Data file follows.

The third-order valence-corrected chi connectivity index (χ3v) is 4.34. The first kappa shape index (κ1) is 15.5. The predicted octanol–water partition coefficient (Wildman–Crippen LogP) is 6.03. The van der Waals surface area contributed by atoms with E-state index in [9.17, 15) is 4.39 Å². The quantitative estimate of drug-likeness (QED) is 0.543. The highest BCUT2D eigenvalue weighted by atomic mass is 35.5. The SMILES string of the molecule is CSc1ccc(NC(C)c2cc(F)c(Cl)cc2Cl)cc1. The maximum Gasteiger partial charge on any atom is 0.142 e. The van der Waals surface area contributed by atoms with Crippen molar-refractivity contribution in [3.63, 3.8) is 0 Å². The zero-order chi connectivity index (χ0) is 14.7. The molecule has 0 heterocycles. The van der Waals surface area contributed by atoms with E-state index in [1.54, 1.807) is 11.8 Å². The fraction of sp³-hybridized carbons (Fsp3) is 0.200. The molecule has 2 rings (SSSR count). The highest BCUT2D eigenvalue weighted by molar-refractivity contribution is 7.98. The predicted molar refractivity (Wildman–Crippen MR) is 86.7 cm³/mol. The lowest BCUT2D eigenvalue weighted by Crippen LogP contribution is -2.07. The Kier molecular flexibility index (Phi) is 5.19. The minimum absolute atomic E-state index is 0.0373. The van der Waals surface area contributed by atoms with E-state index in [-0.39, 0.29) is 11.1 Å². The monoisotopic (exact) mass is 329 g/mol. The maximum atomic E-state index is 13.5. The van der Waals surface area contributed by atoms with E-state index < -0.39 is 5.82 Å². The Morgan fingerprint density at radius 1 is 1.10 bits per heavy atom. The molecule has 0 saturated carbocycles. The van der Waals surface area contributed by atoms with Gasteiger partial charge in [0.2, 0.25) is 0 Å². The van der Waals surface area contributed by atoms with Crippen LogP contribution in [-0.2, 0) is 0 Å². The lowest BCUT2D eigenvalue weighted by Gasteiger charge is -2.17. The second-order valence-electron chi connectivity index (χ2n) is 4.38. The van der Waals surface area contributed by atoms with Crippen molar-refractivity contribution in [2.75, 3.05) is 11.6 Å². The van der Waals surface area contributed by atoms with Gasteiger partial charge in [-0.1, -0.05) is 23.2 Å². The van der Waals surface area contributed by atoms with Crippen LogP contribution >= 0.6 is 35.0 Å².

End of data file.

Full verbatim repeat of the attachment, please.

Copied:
The third-order valence-corrected chi connectivity index (χ3v) is 4.34. The first kappa shape index (κ1) is 15.5. The predicted octanol–water partition coefficient (Wildman–Crippen LogP) is 6.03. The van der Waals surface area contributed by atoms with E-state index in [9.17, 15) is 4.39 Å². The quantitative estimate of drug-likeness (QED) is 0.543. The highest BCUT2D eigenvalue weighted by atomic mass is 35.5. The SMILES string of the molecule is CSc1ccc(NC(C)c2cc(F)c(Cl)cc2Cl)cc1. The maximum Gasteiger partial charge on any atom is 0.142 e. The van der Waals surface area contributed by atoms with Crippen molar-refractivity contribution in [3.63, 3.8) is 0 Å². The zero-order chi connectivity index (χ0) is 14.7. The molecule has 0 heterocycles. The van der Waals surface area contributed by atoms with E-state index in [1.54, 1.807) is 11.8 Å². The fraction of sp³-hybridized carbons (Fsp3) is 0.200. The molecule has 2 rings (SSSR count). The highest BCUT2D eigenvalue weighted by molar-refractivity contribution is 7.98. The predicted molar refractivity (Wildman–Crippen MR) is 86.7 cm³/mol. The lowest BCUT2D eigenvalue weighted by Crippen LogP contribution is -2.07. The Kier molecular flexibility index (Phi) is 5.19. The minimum absolute atomic E-state index is 0.0373. The van der Waals surface area contributed by atoms with E-state index in [-0.39, 0.29) is 11.1 Å². The monoisotopic (exact) mass is 329 g/mol. The maximum atomic E-state index is 13.5. The van der Waals surface area contributed by atoms with E-state index < -0.39 is 5.82 Å². The Morgan fingerprint density at radius 1 is 1.10 bits per heavy atom. The molecule has 0 saturated carbocycles. The van der Waals surface area contributed by atoms with Gasteiger partial charge in [0.2, 0.25) is 0 Å². The van der Waals surface area contributed by atoms with Crippen LogP contribution in [-0.2, 0) is 0 Å². The lowest BCUT2D eigenvalue weighted by Gasteiger charge is -2.17. The second-order valence-electron chi connectivity index (χ2n) is 4.38. The van der Waals surface area contributed by atoms with Crippen molar-refractivity contribution in [2.75, 3.05) is 11.6 Å². The van der Waals surface area contributed by atoms with Gasteiger partial charge in [-0.1, -0.05) is 23.2 Å². The van der Waals surface area contributed by atoms with Crippen LogP contribution >= 0.6 is 35.0 Å².